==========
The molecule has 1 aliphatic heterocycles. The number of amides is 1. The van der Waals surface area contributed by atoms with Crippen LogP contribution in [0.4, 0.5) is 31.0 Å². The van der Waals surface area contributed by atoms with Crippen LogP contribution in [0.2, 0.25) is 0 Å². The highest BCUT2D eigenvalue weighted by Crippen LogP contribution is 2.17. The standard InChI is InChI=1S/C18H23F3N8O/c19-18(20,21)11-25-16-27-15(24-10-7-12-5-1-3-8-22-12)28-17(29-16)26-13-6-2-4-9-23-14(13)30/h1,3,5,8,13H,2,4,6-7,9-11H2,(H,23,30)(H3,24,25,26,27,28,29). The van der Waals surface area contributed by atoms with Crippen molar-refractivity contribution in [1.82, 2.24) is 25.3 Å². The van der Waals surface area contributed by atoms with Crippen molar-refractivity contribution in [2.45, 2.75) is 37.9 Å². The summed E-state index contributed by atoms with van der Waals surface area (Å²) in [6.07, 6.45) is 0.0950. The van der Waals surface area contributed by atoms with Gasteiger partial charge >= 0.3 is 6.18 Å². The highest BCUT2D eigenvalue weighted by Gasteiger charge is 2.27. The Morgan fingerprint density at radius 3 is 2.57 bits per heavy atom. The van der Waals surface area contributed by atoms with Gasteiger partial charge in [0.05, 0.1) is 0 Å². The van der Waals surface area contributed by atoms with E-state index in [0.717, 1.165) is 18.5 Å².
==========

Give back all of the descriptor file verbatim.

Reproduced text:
The molecule has 1 aliphatic heterocycles. The number of amides is 1. The van der Waals surface area contributed by atoms with Crippen LogP contribution in [0.4, 0.5) is 31.0 Å². The van der Waals surface area contributed by atoms with Crippen LogP contribution in [0.2, 0.25) is 0 Å². The highest BCUT2D eigenvalue weighted by Crippen LogP contribution is 2.17. The standard InChI is InChI=1S/C18H23F3N8O/c19-18(20,21)11-25-16-27-15(24-10-7-12-5-1-3-8-22-12)28-17(29-16)26-13-6-2-4-9-23-14(13)30/h1,3,5,8,13H,2,4,6-7,9-11H2,(H,23,30)(H3,24,25,26,27,28,29). The van der Waals surface area contributed by atoms with Crippen molar-refractivity contribution in [1.82, 2.24) is 25.3 Å². The van der Waals surface area contributed by atoms with Crippen molar-refractivity contribution in [2.45, 2.75) is 37.9 Å². The summed E-state index contributed by atoms with van der Waals surface area (Å²) in [6.07, 6.45) is 0.0950. The van der Waals surface area contributed by atoms with Gasteiger partial charge >= 0.3 is 6.18 Å². The highest BCUT2D eigenvalue weighted by Gasteiger charge is 2.27. The Morgan fingerprint density at radius 3 is 2.57 bits per heavy atom. The van der Waals surface area contributed by atoms with Gasteiger partial charge in [0.05, 0.1) is 0 Å². The van der Waals surface area contributed by atoms with E-state index in [0.717, 1.165) is 18.5 Å².